Linux Aus face to face

So, catching up on my WoBloMo posts. On the 21st I was in Melbourne for the Linux Australia council meeting. Saturday was mostly organisational stuff: basically getting an idea what each of the council members thought about the approach we’d take for the rest of the year. Stewart invited Andrew Cowie to give a presentation on corporate governance and related background from LA’s history. It was pretty similar stuff to what Andrew talked about when he was on the committee (from 2003 to 2006), basically that it’s important to have a split between oversight and executive roles (ie, making sure stuff is done properly and actually doing stuff), keeping your head around all the different sorts of strategies and objectives the organisation might pursue, and focussing on being a sustainable organisation, so dealing with people coming and going and prudent management of funds and resources. In some ways it’s a difficult issue for LA because we’re at the point where we have enough resources to want to do lots of cool stuff, without having the resources to handle it in a sustainable manner; we have money, but not enough to hire staff for an extended period; we have income from the conference, but it’s not very diversified and can be quite variable; we have volunteers, but they’re often already overloaded, etc. I don’t think we came up with any answers per se, rather than just kept an awareness of the questions; but compared to a few years ago, it seems like LA’s beginning to settle into something approaching a working compromise, which is good.

The other comparison that can be made to a few years ago is more of an absence. When Andrew was on the committee, at least in the year we had in common, he and Pia had a habit of butting heads, more or less on this topic. From where I sat, it was mostly entertaining: a real live dialectic, noble scholars jousting on the field of ideas wearing their philosophys’ favours on their arms — though I gather for both Andrew and Pia it was mostly just frustrating. Particularly since there was something of an impedance mismatch in their roles within the organisation, rather than being a debate between people with equal responsibilities that someone else gets to adjudicate. To attempt to paraphrase Pia’s line of thinking (and without the benefit of it having been reiterated just a few days ago), I’d say her view was that sustainability is very much a secondary issue compared to activity and actually getting things done; that Linux Australia is a volunteer community, so make use of that and get people to do things for free so you don’t have to worry about how much money you have, and reward that contribution with kudos and appreciation, and ultimately if your organisation is doing great things, people will find a way to keep it going one way or another anyway.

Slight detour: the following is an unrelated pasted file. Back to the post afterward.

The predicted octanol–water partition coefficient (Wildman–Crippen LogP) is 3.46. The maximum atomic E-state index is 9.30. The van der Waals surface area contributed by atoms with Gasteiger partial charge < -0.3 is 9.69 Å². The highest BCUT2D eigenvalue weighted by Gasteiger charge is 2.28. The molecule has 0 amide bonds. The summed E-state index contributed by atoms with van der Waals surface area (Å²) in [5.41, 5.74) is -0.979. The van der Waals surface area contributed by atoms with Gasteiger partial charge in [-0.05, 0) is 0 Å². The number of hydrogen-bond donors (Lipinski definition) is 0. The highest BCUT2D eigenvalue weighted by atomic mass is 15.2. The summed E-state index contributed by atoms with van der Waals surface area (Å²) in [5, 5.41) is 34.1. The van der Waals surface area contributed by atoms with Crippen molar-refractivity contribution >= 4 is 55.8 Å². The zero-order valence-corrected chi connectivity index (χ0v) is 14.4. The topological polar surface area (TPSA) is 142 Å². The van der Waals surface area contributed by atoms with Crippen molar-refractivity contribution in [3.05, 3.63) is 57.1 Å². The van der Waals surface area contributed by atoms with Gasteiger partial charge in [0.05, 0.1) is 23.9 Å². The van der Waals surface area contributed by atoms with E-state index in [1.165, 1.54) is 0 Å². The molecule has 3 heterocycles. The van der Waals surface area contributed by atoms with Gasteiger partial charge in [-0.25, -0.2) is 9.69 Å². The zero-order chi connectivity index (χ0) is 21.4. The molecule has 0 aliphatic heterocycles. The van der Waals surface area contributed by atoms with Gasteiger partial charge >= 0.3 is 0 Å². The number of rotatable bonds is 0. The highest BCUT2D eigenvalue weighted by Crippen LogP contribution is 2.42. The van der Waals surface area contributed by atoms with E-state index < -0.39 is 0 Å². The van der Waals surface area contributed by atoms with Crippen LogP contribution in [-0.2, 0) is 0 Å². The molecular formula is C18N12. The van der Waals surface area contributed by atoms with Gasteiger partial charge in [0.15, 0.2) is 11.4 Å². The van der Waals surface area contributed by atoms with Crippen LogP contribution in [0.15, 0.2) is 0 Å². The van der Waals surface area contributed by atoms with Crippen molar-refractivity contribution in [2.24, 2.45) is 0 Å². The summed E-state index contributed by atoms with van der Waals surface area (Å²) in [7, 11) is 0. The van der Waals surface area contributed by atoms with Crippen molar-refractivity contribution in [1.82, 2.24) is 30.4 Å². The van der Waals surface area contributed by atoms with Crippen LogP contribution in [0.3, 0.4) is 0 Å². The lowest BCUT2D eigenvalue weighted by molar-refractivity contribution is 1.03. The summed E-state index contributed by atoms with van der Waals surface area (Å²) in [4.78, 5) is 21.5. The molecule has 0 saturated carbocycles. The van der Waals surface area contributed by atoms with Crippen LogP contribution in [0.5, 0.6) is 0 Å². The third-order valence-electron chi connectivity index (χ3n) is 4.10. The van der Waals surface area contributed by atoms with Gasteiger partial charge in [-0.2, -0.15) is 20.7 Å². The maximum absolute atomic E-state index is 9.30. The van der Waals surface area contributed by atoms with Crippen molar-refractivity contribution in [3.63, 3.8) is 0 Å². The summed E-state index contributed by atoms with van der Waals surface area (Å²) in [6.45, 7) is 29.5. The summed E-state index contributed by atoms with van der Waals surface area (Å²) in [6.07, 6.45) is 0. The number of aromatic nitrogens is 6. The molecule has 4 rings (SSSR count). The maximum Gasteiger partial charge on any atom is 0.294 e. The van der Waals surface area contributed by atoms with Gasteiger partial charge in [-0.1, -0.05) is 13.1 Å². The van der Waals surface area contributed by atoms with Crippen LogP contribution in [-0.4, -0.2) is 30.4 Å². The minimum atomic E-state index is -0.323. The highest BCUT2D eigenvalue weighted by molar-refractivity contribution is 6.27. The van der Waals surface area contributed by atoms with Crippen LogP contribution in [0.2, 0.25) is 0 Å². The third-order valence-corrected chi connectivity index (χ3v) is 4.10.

I’m personally more biassed towards Andrew’s focus than Pia’s — I’d rather work on the multiplier between effort and results, than increasing efforts with the same multiplier. But not completely so: there’s no point having huge results for very little effort if nobody’s putting in any effort, after all, and there’s no point having an organisation that can sustain itself forever, but that never actually does anyone any good. So for me, it seems valuable to keep the other side of the argument close to mind.

(We discussed a bunch more practical stuff on Sunday, but I couldn’t very well have posted about that the day before, which was the WoBloMo post I’m meant to be making up for here…)

One Comment

  1. Russell Stuart says:

    Its nice to see this reported on somewhere. Thanks.

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